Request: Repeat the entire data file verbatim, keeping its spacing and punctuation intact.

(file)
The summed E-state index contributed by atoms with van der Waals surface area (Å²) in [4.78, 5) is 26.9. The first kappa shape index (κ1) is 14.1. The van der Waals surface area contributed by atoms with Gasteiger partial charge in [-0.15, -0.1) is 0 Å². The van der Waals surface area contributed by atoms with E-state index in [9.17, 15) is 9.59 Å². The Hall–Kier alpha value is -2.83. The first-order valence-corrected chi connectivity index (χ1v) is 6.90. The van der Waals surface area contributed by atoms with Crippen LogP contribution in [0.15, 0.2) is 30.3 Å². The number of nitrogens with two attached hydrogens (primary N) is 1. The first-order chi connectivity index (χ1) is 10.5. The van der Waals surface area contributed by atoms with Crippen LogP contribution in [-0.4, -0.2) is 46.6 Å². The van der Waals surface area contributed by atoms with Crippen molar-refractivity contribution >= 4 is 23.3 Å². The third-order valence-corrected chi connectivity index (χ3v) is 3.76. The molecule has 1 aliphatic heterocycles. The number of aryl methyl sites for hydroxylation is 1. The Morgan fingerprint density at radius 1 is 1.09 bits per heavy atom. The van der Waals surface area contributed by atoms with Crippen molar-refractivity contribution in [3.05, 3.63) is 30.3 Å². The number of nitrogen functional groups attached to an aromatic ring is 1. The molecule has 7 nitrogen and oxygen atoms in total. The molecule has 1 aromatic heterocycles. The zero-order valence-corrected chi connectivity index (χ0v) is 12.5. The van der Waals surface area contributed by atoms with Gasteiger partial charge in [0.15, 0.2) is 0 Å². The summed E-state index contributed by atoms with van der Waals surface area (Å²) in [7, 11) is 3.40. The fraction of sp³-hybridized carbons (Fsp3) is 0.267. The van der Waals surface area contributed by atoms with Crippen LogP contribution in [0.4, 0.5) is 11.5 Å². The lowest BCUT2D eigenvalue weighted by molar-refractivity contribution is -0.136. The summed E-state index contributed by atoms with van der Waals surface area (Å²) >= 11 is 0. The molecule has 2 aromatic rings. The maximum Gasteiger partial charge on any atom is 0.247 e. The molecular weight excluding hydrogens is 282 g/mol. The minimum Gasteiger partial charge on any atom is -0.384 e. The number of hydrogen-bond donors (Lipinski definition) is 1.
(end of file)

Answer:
The summed E-state index contributed by atoms with van der Waals surface area (Å²) in [4.78, 5) is 26.9. The first kappa shape index (κ1) is 14.1. The van der Waals surface area contributed by atoms with Gasteiger partial charge in [-0.15, -0.1) is 0 Å². The van der Waals surface area contributed by atoms with E-state index in [9.17, 15) is 9.59 Å². The Hall–Kier alpha value is -2.83. The first-order valence-corrected chi connectivity index (χ1v) is 6.90. The van der Waals surface area contributed by atoms with Crippen LogP contribution in [0.15, 0.2) is 30.3 Å². The number of nitrogens with two attached hydrogens (primary N) is 1. The first-order chi connectivity index (χ1) is 10.5. The van der Waals surface area contributed by atoms with Crippen LogP contribution in [-0.4, -0.2) is 46.6 Å². The van der Waals surface area contributed by atoms with Crippen molar-refractivity contribution >= 4 is 23.3 Å². The third-order valence-corrected chi connectivity index (χ3v) is 3.76. The molecule has 1 aliphatic heterocycles. The number of aryl methyl sites for hydroxylation is 1. The Morgan fingerprint density at radius 1 is 1.09 bits per heavy atom. The van der Waals surface area contributed by atoms with Crippen molar-refractivity contribution in [3.05, 3.63) is 30.3 Å². The number of nitrogen functional groups attached to an aromatic ring is 1. The molecule has 7 nitrogen and oxygen atoms in total. The molecule has 1 aromatic heterocycles. The zero-order valence-corrected chi connectivity index (χ0v) is 12.5. The van der Waals surface area contributed by atoms with Gasteiger partial charge in [0.15, 0.2) is 0 Å². The summed E-state index contributed by atoms with van der Waals surface area (Å²) in [7, 11) is 3.40. The fraction of sp³-hybridized carbons (Fsp3) is 0.267. The van der Waals surface area contributed by atoms with Crippen LogP contribution in [0.4, 0.5) is 11.5 Å². The lowest BCUT2D eigenvalue weighted by molar-refractivity contribution is -0.136. The summed E-state index contributed by atoms with van der Waals surface area (Å²) >= 11 is 0. The molecule has 2 aromatic rings. The maximum Gasteiger partial charge on any atom is 0.247 e. The molecular weight excluding hydrogens is 282 g/mol. The minimum Gasteiger partial charge on any atom is -0.384 e. The number of hydrogen-bond donors (Lipinski definition) is 1.